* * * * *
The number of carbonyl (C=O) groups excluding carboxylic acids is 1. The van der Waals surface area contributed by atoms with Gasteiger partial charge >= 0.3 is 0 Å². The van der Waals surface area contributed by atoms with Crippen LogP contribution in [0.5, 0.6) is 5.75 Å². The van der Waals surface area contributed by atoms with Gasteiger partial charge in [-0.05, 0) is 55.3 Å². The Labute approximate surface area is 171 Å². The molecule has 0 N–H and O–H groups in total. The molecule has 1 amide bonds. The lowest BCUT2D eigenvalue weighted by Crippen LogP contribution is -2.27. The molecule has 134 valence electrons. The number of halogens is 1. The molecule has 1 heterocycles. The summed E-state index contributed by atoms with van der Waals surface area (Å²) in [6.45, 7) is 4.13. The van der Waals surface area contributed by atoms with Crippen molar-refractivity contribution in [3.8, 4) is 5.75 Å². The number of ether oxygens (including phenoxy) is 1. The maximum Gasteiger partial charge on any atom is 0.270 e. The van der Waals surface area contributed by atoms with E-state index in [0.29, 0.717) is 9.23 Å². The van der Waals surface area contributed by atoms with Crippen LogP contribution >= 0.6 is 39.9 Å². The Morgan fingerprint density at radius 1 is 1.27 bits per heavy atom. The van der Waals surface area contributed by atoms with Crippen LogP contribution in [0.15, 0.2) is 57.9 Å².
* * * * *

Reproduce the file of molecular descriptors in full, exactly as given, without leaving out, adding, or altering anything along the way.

The number of carbonyl (C=O) groups excluding carboxylic acids is 1. The van der Waals surface area contributed by atoms with Gasteiger partial charge >= 0.3 is 0 Å². The van der Waals surface area contributed by atoms with Crippen LogP contribution in [0.5, 0.6) is 5.75 Å². The van der Waals surface area contributed by atoms with Gasteiger partial charge in [-0.05, 0) is 55.3 Å². The Labute approximate surface area is 171 Å². The molecule has 0 N–H and O–H groups in total. The molecule has 1 amide bonds. The lowest BCUT2D eigenvalue weighted by Crippen LogP contribution is -2.27. The molecule has 134 valence electrons. The number of halogens is 1. The molecule has 1 heterocycles. The summed E-state index contributed by atoms with van der Waals surface area (Å²) in [6.45, 7) is 4.13. The van der Waals surface area contributed by atoms with Crippen molar-refractivity contribution in [3.8, 4) is 5.75 Å². The number of ether oxygens (including phenoxy) is 1. The maximum Gasteiger partial charge on any atom is 0.270 e. The van der Waals surface area contributed by atoms with E-state index in [0.29, 0.717) is 9.23 Å². The van der Waals surface area contributed by atoms with Crippen LogP contribution >= 0.6 is 39.9 Å². The Morgan fingerprint density at radius 1 is 1.27 bits per heavy atom. The van der Waals surface area contributed by atoms with Crippen LogP contribution in [0.15, 0.2) is 57.9 Å².